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Sanlam calls for sea change in South African pension industry

Sanlam Employee Benefits is calling for a sea change in the pensions industry.

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SEB made the call following the completion of its 2011 Benchmark survey. Now in its 31st year, SEB describes the research as a “comprehensive annual review of South Africa’s retirement industry.”

This year the company surveyed over 1300 retirement fund trustees, principal officers, retirement fund members and pensioners and said one of the key findings was that changes made in the 1990s to shift the risk and responsibility of retirement savings from the employer to the employee, have left many employees worse off. In technical terms this was a shift away from defined benefits to defined contributions.

Dawie de Villiers, CEO of Sanlam Structured Solutions, a division of SEB, said: “While we do not challenge the rationale behind the move away from the defined benefits system, the research shows that members are still not accepting responsibility for their own retirement savings – and many members are not actually aware that they carry the risk.”

The research indicates that of the one in five respondents who resigned or switched jobs over the past year, more than 70 percent cashed in their retirement funds, and only 18 percent actually preserved their funds.

De Villiers said, while some retirement fund members thrive on the freedom to align their retirement contributions with their own specific financial circumstances, many find the range of options bewildering.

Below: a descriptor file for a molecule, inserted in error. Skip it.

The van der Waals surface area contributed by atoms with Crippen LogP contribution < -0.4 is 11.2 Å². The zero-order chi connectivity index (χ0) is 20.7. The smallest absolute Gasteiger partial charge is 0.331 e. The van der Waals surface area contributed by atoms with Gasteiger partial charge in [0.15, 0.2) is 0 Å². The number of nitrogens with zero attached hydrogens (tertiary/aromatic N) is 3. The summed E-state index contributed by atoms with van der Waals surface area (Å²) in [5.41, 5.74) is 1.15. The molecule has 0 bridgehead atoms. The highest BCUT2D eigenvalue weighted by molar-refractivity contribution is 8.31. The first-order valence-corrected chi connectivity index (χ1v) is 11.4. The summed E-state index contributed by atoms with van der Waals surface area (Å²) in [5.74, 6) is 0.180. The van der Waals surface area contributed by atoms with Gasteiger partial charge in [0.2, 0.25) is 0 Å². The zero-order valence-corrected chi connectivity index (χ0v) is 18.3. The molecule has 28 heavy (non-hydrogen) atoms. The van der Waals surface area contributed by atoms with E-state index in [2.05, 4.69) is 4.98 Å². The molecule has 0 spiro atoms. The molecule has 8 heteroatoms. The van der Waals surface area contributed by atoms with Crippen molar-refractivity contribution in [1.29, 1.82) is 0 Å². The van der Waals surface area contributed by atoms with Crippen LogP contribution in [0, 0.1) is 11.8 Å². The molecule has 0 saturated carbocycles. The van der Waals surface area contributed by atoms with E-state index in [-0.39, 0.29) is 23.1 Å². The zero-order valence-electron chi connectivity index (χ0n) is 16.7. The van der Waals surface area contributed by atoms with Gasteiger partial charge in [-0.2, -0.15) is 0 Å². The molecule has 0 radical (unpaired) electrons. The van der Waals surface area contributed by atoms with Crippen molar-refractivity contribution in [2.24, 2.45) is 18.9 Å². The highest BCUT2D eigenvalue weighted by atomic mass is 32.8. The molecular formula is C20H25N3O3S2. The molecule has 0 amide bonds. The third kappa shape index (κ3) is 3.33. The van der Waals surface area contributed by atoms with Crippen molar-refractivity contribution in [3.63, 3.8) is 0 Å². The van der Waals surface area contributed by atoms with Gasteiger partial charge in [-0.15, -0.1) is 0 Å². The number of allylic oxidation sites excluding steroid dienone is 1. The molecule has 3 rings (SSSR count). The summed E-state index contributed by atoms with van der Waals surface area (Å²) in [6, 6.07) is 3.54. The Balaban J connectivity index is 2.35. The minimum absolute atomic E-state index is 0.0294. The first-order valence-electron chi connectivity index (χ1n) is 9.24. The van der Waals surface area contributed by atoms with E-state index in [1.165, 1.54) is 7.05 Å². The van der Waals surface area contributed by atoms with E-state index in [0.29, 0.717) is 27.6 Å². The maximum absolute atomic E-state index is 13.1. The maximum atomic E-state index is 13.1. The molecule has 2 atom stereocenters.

“Instead of looking for help, most members push the responsibility of saving for their post work years to the bottom of their priority list until about five years before retirement when the uncertainty of their future is more imminent,” he added.
Other stand-out findings include:

  • South Africans are fairly well educated about the risks they face by not saving adequately for retirement, but even so, are not taking responsibility for their retirement provision.
  • 53 percent of respondents interviewed in 2011 believe that they are on track for retirement, yet nearly one third do not know how their retirement savings have been invested and 29 percent of respondents don’t know that they have a choice in how they are invested.
  • Of those who opted for a default fund, 56 percent trust that trustees will make sound investment decisions on their behalf. However two thirds of members cannot name a single trustee whom they are entrusting with their savings.
  • Of the one in five members who have switched jobs, 70 percent cashed in their retirement fund and only 18 percent preserved their retirement saving. In most cases the savings are used to settle short-term debt.
  • 84 percent of trustees are concerned about how members use their retirement benefits, yet only 22 percent want any further involvement once the member has cashed in their funds or retired.
  • The average fund value per member declined significantly during the sub-prime crisis of 2007 and 2008, and has only now recovered to their pre-crisis levels. Members have lost out on four years worth of compounding of returns on their savings, and with global markets currently in turmoil again, this risk is set to continue.
  • More than 14 percent of standalone retirement fund principal officers expect their members to move into umbrella funds, in line with Government’s drive to consolidate the industry.

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